So, now we see the gradual expansion of the definition of digital assets, and I think you're going to see continuous, as guidance rolls out in the future, I think one would expect that the definition will expand further and we'll touch on those areas. So. If we're going to have to report, we have to report gains and losses associated with those digital assets. So, for reporting purposes, how do we define a gain? So, there are a couple of key words here that we're going to disaggregate and dig a little bit more deeply in so that everyone's fully aware of what the intent here is. So, first I'm going to bore you with some tax lingo, but gain is defined as the amount realized over the basis of the digital asset. So, let's step back. What's amount realized? Well, the amount realized according to the proposed regs is equal to cash plus the fair market value of any property, including digital assets, or any services received to which we subtract from that amount realized any digital asset costs.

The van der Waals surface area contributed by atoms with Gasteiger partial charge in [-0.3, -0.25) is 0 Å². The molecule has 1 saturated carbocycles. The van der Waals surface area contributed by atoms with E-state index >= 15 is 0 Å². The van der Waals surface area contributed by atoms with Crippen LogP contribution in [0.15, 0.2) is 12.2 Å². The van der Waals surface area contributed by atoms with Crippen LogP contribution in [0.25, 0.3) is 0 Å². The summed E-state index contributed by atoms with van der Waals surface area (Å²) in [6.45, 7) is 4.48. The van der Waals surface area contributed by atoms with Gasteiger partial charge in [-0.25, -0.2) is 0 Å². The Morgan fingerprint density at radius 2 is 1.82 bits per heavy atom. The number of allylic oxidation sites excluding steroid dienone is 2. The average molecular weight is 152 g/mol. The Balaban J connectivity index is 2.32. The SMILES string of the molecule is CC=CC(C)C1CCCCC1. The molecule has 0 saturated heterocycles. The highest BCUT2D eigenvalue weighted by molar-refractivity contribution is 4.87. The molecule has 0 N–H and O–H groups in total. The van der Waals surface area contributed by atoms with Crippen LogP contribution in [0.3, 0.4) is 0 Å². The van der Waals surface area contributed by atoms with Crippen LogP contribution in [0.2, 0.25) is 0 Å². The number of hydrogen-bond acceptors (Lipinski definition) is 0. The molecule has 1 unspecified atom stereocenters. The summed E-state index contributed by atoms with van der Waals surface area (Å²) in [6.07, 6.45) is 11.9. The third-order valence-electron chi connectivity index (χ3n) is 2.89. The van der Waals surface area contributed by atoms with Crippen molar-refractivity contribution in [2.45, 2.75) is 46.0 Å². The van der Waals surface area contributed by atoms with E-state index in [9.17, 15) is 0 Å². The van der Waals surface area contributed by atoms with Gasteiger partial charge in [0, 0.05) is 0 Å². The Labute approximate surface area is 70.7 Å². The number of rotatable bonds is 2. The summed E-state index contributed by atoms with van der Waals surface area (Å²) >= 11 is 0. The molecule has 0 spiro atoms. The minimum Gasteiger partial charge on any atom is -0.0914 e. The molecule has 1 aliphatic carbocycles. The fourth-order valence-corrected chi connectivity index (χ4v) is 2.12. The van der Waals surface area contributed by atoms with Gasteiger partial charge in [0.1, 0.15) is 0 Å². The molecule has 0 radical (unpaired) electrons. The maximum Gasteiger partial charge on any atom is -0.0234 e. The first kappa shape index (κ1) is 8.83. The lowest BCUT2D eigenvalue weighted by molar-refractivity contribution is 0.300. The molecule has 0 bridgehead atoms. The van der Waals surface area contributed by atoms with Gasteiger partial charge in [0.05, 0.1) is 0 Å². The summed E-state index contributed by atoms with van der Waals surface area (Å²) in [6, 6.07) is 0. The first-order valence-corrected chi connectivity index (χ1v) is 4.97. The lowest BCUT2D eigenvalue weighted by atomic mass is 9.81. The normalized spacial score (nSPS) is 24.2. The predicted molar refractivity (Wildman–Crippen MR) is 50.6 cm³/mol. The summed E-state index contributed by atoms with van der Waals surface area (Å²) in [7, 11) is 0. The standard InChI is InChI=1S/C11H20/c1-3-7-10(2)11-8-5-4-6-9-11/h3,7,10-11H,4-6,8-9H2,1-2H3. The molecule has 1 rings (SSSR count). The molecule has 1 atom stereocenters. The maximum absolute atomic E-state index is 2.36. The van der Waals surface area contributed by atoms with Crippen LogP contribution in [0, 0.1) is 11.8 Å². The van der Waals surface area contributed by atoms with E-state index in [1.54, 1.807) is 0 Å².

So, we're going to break down each of those component parts. The first question is, the key term is cash plus fair market value. How is fair market value determined? Well, we have to look at the date and time of the exchange or disposition of the digital asset to determine fair market value. If the fair market value of such property or services that we receive in that exchange can't be determined with reasonable accuracy, once again, the facts and circumstances test. So, I think that's a difficult process to determine what reasonable accuracy is. The fair market value of the property or services received must be determined by reference to the fair market value of the digital assets that were transferred in the transaction.